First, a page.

On September 14, 1956, IBM announced the 305 and 650 RAMAC (random access memory accounting) “data processing machines”, which included the first disk storage product. The 305 came with fifty 24-inch drives for a total capacity of 5 megabytes, weighed 1 ton, and could be rented for $3,200 per month.
Kari Munsch, IBM’s director of hard disk technology, 1956 “RAMAC” and a new IBM … [+] Microdrive in the Hard Drive Museum at the IBM Research Center in San Jose, California. (AP Photo/Paul Sakuma, File)
The associated press
In 1953, Arthur J. Critchlow, a young member of IBM’s Advanced Technology Research Laboratory in San Jose, California, was tasked with finding a better data storage medium than punch cards. While visiting several customers, Critchlow found that punched card equipment performed well when information could be batched or information stored sequentially, but became problematic when random access was required.
Inventory management was one such activity. For example, in warehouse operations, each order usually requires many cards to be manually located, removed from the deck of cards, inventory information updated, and the updated cards returned to their original locations. To facilitate this activity, card trays were placed on work tables so that several people could access the cards from the same folder. Commonly known as a “tub file”, this method of organizing and processing information was time consuming and prone to error.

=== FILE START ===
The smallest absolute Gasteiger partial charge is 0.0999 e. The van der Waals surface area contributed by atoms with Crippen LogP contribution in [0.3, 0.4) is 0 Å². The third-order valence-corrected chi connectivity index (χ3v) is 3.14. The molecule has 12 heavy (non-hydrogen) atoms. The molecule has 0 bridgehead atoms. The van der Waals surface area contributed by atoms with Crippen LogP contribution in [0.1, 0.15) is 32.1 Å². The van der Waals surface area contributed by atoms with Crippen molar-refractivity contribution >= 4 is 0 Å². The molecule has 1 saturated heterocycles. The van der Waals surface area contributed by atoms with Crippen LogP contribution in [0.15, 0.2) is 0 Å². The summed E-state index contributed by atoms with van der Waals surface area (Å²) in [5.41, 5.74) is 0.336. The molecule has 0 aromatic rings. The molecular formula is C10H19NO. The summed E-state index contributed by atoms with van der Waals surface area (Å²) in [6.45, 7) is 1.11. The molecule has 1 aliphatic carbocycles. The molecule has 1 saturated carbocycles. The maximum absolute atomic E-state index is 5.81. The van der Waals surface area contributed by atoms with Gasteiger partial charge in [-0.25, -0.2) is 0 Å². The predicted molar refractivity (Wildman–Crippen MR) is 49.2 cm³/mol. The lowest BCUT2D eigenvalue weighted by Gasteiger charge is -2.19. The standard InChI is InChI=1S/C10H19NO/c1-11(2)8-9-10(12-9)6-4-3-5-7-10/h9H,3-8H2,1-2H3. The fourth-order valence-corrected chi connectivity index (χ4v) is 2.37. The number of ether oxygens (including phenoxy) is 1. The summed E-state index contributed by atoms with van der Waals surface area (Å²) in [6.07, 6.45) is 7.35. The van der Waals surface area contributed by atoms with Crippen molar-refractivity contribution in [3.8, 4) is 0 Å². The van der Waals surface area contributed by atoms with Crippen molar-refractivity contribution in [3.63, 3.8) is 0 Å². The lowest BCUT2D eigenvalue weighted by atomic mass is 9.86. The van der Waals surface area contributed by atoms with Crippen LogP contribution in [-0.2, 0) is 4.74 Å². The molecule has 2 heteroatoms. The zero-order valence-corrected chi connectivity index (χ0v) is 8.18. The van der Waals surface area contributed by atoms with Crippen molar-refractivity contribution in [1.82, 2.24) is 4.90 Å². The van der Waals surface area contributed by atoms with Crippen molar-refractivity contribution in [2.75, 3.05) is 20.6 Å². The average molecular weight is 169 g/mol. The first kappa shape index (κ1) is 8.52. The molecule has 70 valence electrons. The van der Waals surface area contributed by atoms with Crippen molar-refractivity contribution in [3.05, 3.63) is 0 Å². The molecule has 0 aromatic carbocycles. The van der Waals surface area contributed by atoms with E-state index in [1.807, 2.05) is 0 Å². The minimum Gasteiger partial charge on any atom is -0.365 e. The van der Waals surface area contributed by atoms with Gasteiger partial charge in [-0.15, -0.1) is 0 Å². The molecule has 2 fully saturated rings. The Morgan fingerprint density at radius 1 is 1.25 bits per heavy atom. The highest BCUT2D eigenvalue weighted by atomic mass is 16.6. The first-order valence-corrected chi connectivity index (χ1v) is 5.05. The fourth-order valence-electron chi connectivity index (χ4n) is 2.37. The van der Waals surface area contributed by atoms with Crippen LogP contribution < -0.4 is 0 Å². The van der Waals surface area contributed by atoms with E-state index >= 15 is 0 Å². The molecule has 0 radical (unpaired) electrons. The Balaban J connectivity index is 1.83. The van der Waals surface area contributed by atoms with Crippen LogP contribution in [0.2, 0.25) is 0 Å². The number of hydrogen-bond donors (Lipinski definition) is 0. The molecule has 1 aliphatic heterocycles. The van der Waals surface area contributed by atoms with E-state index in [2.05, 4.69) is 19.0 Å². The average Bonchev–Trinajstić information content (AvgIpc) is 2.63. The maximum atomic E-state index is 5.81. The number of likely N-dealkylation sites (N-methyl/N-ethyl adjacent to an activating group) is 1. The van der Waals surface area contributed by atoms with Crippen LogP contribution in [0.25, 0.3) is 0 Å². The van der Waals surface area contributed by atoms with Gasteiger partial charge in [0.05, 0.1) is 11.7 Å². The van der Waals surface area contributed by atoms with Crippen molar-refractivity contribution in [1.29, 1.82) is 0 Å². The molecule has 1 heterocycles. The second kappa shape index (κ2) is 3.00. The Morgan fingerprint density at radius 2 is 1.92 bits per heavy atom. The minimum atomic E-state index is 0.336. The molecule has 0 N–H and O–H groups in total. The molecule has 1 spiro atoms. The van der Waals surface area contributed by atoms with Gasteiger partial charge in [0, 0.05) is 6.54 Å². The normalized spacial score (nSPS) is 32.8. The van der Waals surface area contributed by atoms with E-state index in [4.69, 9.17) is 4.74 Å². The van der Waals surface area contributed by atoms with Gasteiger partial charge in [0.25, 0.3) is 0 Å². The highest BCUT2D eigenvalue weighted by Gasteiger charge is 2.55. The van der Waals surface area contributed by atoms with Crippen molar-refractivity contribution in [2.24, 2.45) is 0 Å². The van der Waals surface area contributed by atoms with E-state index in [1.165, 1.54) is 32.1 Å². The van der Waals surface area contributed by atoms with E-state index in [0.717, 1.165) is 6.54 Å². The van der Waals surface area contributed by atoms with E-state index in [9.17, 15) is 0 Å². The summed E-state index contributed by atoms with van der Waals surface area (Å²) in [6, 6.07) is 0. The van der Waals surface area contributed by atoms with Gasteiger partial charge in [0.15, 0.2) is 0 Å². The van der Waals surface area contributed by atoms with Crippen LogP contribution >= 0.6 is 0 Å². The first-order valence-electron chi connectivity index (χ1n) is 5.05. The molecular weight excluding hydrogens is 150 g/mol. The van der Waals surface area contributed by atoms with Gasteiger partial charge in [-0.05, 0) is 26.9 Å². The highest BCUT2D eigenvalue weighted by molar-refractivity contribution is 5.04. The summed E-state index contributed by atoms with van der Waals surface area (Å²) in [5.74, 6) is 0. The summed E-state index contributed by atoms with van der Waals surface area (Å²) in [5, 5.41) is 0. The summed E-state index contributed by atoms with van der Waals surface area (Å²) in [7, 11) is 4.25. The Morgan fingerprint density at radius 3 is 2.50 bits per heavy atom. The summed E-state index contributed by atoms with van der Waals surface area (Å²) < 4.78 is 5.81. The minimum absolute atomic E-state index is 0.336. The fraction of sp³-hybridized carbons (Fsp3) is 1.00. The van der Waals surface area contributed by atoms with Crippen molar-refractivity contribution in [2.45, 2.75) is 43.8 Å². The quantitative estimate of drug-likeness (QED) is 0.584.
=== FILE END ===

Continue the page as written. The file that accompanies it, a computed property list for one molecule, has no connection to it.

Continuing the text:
IBM project staff evaluated each existing storage technology in an effort to find the best technical solution to the productivity loss and poor quality associated with “tub files”. In addition to improved capacity and reliability, magnetic disks – the storage technology of choice – can provide random access to data. A new method of finding stored data (encoded in software) when its physical location on disk was unknown ensured the success of a new way to store, organize and share business documents.
Announced on September 4, 1956, the IBM 350 Disk Storage Unit shipped with fifty 24-inch disks and a total capacity of 5 megabytes; The first customer was the United Airlines reservation system. Included in the 305 and 650 RAMAC (announced ten days later), it promised, as stated in the IBM press release, “business transactions will be processed immediately after they are fully processed. There will be no delay. Business people will be able to get the latest facts they need instantly. The random access memory device will revolutionize not only punch card accounting, but also magnetic tape accounting.
It was later shown at the 1958 Brussels World’s Fair, where visitors could use the keyboard to ask “Professor RAMAC” questions and get answers in ten languages. This PR move heralded a day when millions of people would receive answers from the World Wide Web, the largest “tub file” ever created, created (mostly) using Google’s AI.